In the four centuries since the explorations of Captain John Smith, the Chesapeake Bay has lost half of its forested shoreline, more than half its wetlands, nearly 80 percent of its underwater grasses, and more than 98 percent of its oysters. Across the watershed, approximately 1.7 million acres of once-untouched land were developed by 1950. Development has accelerated dramatically since then, with an additional 2.7 million acres built on or paved over between 1950 and 1980.
The human pressure of these changes has imposed heavy negative impacts on the health and resilience of the Bay. Although we will never return to the pristine territory explored by Captain John Smith during those early voyages, CBF is fighting to return this fragile ecosystem to balance.
From Our Blog
December 14, 2018
At first glance, the federal Farm Bill, full of wonky agriculture policy and programs with countless acronyms, doesn't appear to have a connection with the health of the Bay and its rivers and streams.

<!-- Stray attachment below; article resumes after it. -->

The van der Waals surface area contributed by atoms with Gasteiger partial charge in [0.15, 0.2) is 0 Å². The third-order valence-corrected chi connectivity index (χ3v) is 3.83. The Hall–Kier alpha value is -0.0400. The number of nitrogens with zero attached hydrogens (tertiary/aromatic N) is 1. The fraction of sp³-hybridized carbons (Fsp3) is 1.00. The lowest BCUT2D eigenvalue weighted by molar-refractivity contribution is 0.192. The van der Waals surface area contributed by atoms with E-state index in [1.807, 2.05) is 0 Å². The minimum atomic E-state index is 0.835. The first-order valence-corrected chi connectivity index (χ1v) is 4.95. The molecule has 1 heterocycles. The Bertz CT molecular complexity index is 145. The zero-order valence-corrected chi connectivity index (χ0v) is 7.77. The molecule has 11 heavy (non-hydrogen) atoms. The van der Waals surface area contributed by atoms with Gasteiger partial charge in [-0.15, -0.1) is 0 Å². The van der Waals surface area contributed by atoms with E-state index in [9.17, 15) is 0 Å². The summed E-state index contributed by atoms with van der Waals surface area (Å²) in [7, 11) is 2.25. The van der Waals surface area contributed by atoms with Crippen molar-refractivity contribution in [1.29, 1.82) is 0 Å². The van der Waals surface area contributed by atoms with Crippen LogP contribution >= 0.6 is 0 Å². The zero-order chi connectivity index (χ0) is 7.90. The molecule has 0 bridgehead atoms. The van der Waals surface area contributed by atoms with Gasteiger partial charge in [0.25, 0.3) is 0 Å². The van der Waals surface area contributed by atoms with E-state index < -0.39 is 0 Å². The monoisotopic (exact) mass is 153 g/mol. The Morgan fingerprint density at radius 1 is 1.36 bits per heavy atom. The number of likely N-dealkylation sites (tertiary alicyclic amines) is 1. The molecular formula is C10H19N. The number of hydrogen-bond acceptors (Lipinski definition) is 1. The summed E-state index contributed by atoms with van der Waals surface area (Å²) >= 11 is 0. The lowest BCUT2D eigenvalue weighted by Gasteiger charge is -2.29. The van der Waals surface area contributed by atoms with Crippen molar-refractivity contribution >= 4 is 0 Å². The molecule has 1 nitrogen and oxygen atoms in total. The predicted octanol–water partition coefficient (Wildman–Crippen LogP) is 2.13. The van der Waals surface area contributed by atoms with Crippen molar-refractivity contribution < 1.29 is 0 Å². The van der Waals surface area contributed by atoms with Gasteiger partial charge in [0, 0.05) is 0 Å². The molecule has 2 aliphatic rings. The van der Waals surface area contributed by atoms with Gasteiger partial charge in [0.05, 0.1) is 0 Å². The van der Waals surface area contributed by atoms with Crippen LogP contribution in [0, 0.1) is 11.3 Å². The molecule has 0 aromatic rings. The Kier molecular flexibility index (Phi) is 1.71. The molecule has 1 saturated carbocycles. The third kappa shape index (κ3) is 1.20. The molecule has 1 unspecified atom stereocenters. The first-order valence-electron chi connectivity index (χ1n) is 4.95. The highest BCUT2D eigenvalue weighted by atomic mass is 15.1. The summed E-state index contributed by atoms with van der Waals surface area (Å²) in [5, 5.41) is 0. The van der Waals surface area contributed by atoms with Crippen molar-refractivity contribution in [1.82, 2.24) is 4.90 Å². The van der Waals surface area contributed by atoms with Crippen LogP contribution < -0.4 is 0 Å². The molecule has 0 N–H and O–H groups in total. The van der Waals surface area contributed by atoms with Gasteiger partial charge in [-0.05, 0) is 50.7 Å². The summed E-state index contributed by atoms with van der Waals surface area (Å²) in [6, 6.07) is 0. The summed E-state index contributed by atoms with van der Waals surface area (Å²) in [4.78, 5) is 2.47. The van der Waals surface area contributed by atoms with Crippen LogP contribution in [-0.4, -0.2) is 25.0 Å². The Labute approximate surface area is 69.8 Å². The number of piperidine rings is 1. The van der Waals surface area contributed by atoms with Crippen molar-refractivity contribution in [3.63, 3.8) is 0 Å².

December 4, 2018
Right in our own backyard, the world's greatest environmental recovery is taking place. And that is in no small part thanks to you.
November 13, 2018
With his recent executive order, Gov. Ralph Northam wisely directed the commonwealth to prepare for the inevitable impacts of climate change.
October 17, 2018
Garden mud, rain, and rocks were Rafiyqa Muhammad's playground growing up in a south-Harrisburg, PA neighborhood. Today, she's back in that neighborhood, empowering the community through rain gardens and green infrastructure.
October 12, 2018
Before the Chesapeake was first explored by Captain John Smith in 1608, the Bay was known for its oysters. But the magnitude of the Bay's oyster population has dropped precipitously since the days when Smith wrote that oysters "lay thick as stones."
October 11, 2018
For decades, photographer James Balog has focused on the relationship between people and nature. For his latest project, Balog traveled across the country to examine how people are altering the elements of life—from wildfires to air pollution to rising waters.
October 5, 2018
It was less than a generation ago that America was confronted with the consequences of the degradation of the environment.